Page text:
Parahuman Ecologies of Hearing (Mainz, 19.–20.09.2019)

Das 4. Mainzer Symposium der Sozial- & Kulturwissenschaften Jenseits des Menschen? diskutiert mit Wissenschaftler*innen verschiedener Fachrichtungen unterschiedliche Zugängen zu post-humanen Perspektiven auf Natur/Kultur. Die interdisziplinäre Diskussion lotet das Feld sozial- und kulturwissenschaftlicher Forschungen zu posthumanen Perspektiven aus. Robert Stock (TP 2) wird sich in seinem Vortrag mit parahumanen Ökologien des Hörens befassen.

Die diesjährige Georg Forster Lecture wird von Tim Ingold (University of Aberdeen) gehalten und trägt den Titel: „Posthuman Prehistory“.

Abstract

This presentation addresses the possibilities to re-think the relations of (non-)human entities and auditory ecologies. By drawing on the notions of meshwork (Ingold) and affordances (Gibson), I question the way how hearing entities and related auditory ecologies might be described as situated and reciprocally produced. Regarding the recent entanglements of bodies, sensory practices and digital technologies I propose to question a framing of techno-sensory regimes that situates them ‘beyond’ the human. Rather, I am interested in describing parahuman constellations (Harrasser) to emphasize an unsteady juxtaposition of bodies, technologies and significant others.

Parahuman ecologies of hearing are posing urgent challenges in many ways. Relations of car noise, motorways and people produce noise hearing residents, noise barriers or new interior car designs (Bijsterveld). Noise cancelling algorithms, smart headphones, digital hearing aids (Ochsner) and personalized hearing protection contribute to a diversification of mobile, connected and situated auditory ecologies. Contemporary scenarios of water, marine engine noise and living entities require us to think through globalized transport routes and consider them as auditory ecologies with an enormous impact on the oceans (Sonic Sea, 2016) in the context of the Anthropocene (Haraway).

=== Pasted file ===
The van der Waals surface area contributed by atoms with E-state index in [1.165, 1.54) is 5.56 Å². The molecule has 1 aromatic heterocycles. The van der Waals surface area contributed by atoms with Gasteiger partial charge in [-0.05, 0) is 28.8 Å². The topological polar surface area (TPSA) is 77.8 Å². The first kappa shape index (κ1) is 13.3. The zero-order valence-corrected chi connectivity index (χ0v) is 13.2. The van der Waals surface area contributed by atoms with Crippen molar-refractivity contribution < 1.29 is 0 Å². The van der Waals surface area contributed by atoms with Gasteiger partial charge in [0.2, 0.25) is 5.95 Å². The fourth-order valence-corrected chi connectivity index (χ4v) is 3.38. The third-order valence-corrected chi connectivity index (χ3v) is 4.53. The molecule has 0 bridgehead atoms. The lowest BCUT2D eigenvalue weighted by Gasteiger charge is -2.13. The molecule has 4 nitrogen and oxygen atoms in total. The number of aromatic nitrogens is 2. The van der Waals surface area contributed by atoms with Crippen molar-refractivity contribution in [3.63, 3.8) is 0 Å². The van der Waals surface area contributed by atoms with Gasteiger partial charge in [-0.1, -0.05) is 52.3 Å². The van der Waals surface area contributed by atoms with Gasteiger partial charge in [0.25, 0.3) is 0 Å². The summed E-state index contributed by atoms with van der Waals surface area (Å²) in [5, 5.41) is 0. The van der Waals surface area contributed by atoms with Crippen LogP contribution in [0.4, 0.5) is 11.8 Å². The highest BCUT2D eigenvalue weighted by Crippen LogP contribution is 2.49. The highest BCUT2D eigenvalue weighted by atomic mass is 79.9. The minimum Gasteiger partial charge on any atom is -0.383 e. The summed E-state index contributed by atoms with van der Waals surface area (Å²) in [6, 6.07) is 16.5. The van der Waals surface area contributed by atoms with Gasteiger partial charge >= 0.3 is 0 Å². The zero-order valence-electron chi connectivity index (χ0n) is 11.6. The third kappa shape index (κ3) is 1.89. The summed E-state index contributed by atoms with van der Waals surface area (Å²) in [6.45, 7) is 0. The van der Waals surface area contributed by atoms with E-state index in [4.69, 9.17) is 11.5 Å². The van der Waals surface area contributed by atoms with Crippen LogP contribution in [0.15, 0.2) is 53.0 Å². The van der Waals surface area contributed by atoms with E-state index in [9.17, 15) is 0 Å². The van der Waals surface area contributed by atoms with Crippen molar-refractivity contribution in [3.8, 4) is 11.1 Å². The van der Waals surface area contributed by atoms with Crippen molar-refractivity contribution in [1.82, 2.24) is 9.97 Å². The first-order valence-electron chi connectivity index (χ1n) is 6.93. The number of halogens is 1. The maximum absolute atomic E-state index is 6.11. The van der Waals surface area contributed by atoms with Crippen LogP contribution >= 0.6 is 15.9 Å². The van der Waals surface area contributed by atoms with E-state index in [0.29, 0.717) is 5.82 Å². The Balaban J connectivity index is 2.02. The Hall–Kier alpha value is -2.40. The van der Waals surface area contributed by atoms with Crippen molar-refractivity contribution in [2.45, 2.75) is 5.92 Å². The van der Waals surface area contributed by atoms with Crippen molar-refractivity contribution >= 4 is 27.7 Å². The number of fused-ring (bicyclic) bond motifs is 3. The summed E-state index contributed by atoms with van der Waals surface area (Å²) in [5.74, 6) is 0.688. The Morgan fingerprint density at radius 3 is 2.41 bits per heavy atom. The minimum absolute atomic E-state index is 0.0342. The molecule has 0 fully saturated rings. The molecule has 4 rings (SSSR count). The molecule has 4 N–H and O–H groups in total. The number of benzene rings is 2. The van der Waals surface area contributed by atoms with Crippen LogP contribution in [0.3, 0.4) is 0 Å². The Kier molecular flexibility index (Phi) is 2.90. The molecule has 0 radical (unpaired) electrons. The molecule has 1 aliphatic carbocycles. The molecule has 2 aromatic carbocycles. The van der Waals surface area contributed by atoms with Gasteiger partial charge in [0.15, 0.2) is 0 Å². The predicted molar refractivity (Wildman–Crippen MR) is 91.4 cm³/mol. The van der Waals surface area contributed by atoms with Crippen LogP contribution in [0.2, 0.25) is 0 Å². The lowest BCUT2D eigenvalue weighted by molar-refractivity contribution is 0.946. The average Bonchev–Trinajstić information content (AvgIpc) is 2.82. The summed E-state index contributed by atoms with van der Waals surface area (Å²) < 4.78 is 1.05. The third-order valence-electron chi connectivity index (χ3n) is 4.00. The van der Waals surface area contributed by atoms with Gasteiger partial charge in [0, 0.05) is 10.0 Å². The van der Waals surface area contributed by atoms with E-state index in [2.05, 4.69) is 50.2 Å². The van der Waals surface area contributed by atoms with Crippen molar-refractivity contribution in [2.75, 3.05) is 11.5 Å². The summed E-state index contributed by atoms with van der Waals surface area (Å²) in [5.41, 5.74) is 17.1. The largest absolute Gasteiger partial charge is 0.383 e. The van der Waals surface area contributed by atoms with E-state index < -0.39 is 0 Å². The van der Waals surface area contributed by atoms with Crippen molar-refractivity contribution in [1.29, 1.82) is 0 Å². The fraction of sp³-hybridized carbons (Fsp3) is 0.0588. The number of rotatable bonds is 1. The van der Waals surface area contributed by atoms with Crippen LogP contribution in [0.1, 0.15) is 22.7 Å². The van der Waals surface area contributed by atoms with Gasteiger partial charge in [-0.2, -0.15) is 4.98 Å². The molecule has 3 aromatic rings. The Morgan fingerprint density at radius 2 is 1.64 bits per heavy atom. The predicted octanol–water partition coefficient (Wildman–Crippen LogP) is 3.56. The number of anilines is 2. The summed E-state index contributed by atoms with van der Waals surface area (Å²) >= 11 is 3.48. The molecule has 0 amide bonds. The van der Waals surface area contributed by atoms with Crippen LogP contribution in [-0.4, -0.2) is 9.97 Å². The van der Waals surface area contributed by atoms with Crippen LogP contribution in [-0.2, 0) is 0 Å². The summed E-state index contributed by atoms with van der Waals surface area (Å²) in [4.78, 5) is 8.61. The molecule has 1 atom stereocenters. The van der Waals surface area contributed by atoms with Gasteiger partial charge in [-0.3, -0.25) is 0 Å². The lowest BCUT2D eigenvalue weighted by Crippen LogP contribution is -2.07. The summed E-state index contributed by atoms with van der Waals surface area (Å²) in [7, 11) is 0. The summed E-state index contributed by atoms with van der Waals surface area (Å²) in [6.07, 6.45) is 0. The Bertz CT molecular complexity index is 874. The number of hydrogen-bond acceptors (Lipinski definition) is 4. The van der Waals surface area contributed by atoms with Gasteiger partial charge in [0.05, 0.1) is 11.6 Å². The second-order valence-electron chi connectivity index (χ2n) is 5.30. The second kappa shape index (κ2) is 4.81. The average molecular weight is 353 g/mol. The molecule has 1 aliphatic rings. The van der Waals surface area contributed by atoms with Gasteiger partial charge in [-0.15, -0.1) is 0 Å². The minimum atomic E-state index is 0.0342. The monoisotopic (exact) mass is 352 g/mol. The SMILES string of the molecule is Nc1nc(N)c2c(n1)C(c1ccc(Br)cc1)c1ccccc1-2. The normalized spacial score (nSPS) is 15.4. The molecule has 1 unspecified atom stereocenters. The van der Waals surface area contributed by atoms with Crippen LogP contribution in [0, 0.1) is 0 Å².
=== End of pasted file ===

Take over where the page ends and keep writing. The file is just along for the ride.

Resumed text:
It is hence necessary to underscore the precarious character of parahuman ecologies of hearing. Relations of bodies, the senses and technologies constitute practices where noise is generated or avoided and where (non-)hearing entities as well as auditory ecologies are fabricated. Yet the complex effects of these multilayered and dangerous entanglements remain to be explored in full detail. As “arts of living on a damaged planet” (Tsing), they serve as a reminder of the fragility of encounters where sound, noise and silence are at stake.

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